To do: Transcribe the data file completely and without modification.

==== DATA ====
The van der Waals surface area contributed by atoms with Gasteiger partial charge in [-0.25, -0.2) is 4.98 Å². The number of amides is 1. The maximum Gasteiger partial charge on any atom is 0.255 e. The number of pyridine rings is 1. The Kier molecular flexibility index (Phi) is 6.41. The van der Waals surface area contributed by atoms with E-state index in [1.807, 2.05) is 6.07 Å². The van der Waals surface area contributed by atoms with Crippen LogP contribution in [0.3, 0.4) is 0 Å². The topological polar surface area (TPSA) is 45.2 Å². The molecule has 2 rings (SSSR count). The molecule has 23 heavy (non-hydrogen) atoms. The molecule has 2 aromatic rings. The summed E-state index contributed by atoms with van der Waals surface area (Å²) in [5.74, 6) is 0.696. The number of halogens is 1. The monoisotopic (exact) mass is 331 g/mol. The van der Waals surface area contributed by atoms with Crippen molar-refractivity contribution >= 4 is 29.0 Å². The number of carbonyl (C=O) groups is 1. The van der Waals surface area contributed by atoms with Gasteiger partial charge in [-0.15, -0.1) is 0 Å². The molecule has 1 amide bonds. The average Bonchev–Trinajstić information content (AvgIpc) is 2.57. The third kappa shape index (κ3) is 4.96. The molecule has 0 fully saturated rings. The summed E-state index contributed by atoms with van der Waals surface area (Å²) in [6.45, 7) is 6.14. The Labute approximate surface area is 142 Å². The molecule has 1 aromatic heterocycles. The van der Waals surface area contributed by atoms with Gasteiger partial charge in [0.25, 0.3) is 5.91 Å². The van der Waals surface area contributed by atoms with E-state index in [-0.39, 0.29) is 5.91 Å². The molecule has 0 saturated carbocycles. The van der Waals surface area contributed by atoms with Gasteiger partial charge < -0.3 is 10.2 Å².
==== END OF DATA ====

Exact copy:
The van der Waals surface area contributed by atoms with Gasteiger partial charge in [-0.25, -0.2) is 4.98 Å². The number of amides is 1. The maximum Gasteiger partial charge on any atom is 0.255 e. The number of pyridine rings is 1. The Kier molecular flexibility index (Phi) is 6.41. The van der Waals surface area contributed by atoms with E-state index in [1.807, 2.05) is 6.07 Å². The van der Waals surface area contributed by atoms with Crippen LogP contribution in [0.3, 0.4) is 0 Å². The topological polar surface area (TPSA) is 45.2 Å². The molecule has 2 rings (SSSR count). The molecule has 23 heavy (non-hydrogen) atoms. The molecule has 2 aromatic rings. The summed E-state index contributed by atoms with van der Waals surface area (Å²) in [5.74, 6) is 0.696. The number of halogens is 1. The monoisotopic (exact) mass is 331 g/mol. The van der Waals surface area contributed by atoms with Crippen molar-refractivity contribution >= 4 is 29.0 Å². The number of carbonyl (C=O) groups is 1. The van der Waals surface area contributed by atoms with Gasteiger partial charge in [-0.15, -0.1) is 0 Å². The molecule has 1 amide bonds. The average Bonchev–Trinajstić information content (AvgIpc) is 2.57. The third kappa shape index (κ3) is 4.96. The molecule has 0 fully saturated rings. The summed E-state index contributed by atoms with van der Waals surface area (Å²) in [6.45, 7) is 6.14. The Labute approximate surface area is 142 Å². The molecule has 1 aromatic heterocycles. The van der Waals surface area contributed by atoms with Gasteiger partial charge in [0.25, 0.3) is 5.91 Å². The van der Waals surface area contributed by atoms with E-state index in [-0.39, 0.29) is 5.91 Å². The molecule has 0 saturated carbocycles. The van der Waals surface area contributed by atoms with Gasteiger partial charge < -0.3 is 10.2 Å².